The long-running solo act I Shalt Become, from Illinois, made a name for itself by creating depressive black metal free of the clichés that would eventually kill this stylistic variation. Now the third album, Requiem, is coming to None Shall Defy as a vinyl release. It’s a completely spell-binding record; a cold, grey miasma enshrouds each song, only thickened by the funereal pace of the proceedings. Clean guitars sparkle and shimmer in the foreground, like faint sunbeams bouncing off a fresh sheet of snow on the forest floor, while desperate, pained growls and heavily distorted riffs grumble away in the undergrowth. A masterpiece of hopelessness, fans should leap at the chance to add this LP to their collection. The new artwork is in progress but expect a vivid re-imagining.
Deathgate Arkanum – Seelen
Germany has always produced top-tier modern black metal, whether it’s Lunar Aurora, Luror, The Ruins of Beverast, Katharsis or Ascension. Although France seems to reap a lot of the praise for its contribution to the scene, Germany deserves its fair share too, especially when it comes to successfully reflecting what black metal is with honour and originality. Deathgate Arkanum are no different, another Teutonic one-man act with a starkly unique approach. Across four lengthy tracks, all entitled ‘Tremor’, sole member Lestahn traipses through soundscapes overflowing with sorrow, which gradually intensify in heaviness as the songs edge closer to their demise. A shrill guitar fades in and out throughout the record, adding in medieval tremolos and an upper level of melodic exploration. The emotional effect these tracks can have on the listener is incredible; ‘Tremor III’ in particular has left me a quivering wreck on several occasions. The electronics that make an appearance in the opening and closing pieces are also excellent. Now available as a co-release with Amor Fati Productions.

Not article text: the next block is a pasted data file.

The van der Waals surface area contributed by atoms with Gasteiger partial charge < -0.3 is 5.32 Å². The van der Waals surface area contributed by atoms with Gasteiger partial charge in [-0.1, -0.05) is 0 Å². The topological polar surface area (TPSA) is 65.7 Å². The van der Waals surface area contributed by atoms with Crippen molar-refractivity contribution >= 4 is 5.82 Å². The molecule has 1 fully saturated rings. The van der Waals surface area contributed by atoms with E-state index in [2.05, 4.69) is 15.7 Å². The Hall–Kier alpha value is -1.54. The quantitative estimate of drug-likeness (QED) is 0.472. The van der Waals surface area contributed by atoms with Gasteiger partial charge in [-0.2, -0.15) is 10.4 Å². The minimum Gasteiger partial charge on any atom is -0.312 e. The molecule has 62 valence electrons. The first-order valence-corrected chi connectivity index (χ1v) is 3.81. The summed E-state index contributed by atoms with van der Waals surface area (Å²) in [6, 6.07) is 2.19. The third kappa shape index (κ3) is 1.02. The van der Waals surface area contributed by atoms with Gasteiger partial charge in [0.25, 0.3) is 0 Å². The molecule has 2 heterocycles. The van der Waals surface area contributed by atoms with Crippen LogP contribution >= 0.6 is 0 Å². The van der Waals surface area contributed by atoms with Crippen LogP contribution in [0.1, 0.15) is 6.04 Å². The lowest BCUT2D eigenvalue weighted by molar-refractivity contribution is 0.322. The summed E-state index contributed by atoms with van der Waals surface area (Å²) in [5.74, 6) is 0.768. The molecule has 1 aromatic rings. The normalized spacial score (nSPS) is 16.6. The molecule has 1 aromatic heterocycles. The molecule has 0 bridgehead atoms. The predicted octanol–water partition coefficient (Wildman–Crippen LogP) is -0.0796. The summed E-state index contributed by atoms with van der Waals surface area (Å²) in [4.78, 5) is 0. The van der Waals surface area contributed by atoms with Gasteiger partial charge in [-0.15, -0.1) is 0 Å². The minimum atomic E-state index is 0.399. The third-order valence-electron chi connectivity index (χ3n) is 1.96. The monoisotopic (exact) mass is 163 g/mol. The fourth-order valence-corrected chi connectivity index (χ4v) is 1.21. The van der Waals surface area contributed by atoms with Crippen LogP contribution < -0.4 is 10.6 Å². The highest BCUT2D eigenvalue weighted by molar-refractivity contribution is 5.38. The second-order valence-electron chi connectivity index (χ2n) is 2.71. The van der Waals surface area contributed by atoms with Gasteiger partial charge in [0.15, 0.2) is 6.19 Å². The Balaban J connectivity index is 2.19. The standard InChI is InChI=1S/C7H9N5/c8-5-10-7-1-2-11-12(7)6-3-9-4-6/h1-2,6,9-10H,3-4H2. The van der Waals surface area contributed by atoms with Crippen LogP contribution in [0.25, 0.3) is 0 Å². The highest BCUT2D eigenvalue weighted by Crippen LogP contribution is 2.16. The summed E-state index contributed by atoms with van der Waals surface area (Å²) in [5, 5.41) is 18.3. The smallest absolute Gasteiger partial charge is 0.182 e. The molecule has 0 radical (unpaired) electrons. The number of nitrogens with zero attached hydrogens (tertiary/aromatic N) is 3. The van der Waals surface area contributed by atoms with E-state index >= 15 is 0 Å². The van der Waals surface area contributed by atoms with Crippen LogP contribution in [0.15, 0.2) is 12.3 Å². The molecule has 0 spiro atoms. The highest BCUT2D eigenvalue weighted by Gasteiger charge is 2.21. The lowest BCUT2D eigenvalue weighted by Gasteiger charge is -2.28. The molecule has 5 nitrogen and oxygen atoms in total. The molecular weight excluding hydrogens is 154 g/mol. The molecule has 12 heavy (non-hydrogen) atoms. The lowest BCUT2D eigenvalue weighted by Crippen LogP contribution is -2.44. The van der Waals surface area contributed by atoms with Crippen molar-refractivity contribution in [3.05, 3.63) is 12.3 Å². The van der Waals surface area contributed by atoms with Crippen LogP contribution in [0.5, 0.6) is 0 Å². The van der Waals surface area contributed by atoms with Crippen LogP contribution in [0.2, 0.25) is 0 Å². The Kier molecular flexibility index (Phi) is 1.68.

Horns – Dominvs Umbraes
For whatever reason, black metal from South America has always been among some of the most hideous, blasphemous and raw the style has to offer. Chile’s Horns proudly embraced this reputation with their self-released cassette debut in 2009, and now this lost relic is set to make a return as an LP through None Shall Defy. Recorded in 2000, Dominvs Umbraes is rooted in traditionalist values but really packs a punch in terms of aggression. The raw production tears your ears to shreds while primitive, catchy riffs grunt incessantly beneath the hissing inferno. Clattering drums and hoarse screams dominate the airspace, leaving a deep void where guitars swirl and wound themselves in pursuit of their sinister goal. It’s refreshing to hear something this evil and filthy in an age when many bigger acts have graduated to a much fuller sound. A real blast from the past, highly recommended for fans of only the most depraved satanic insanity.
Animus Mortis – Mysteriis Vox Divina
It seems strange then to return to Chile for this remarkably forward-thinking act, Animus Mortis, who represent a flipside to the rampant primitivism of their countrymen. I hadn’t come across the band at all prior to spinning Mysteriis Vox Divina and it’s got me yearning to hear more. Powerchords are in scarce supply throughout the 7” as Animus Mortis opt for a much more expansive sound, using precision-picked single notes with a deep resonance that reaches far into the cosmos. The riffs seem to flex and convulse under the battery of the rhythm section, jostled about in a sea of blast beats and struggling against the flow. Awash in reverb and delay, it’s bewildering at first. But on closer inspection, the melodies relinquish ornate detail and reveal the incredible talent of the musicians involved. Mysteriis Vox Divina bodes well for upcoming material – check this one out.
Akitsa – Auprès de la Mort, Triomphant!
Québécois warriors Akitsa need no introduction. Their haunting oeuvre consists of three wildly varying phases, which the band switches between at whim – wailing, hypnotic black metal, deranged punk and noisy ambience. Akitsa aren’t ones to dabble with their formula, and the new EP explores all these territories across three tracks. This persistence also makes Auprès de la Mort, Triomphant! one of the best 7” releases this year. First there’s the scathing atmospherics of ‘La grotte des anges dechus’, which carries an aura of occult intoxication more familiar to Urfaust. Then flip over to side B and the rousing punk number ‘Notre avant-guerre’ takes hold, shaking you out of your stupor with its pounding rhythms and sloppy defiance. This blink-and-you’ll-miss-it release is brought to an end by the instrumental title track, a cold mantra of inhuman synths and howling arctic winds. It’s over almost as quick as it begins, but it’s an incredible record that becomes more enjoyable with each listen, LURKER guarantee.
You can listen to samples from these releases here, but as Björn states: “If you need a sample [of Akitsa], you don’t need this!”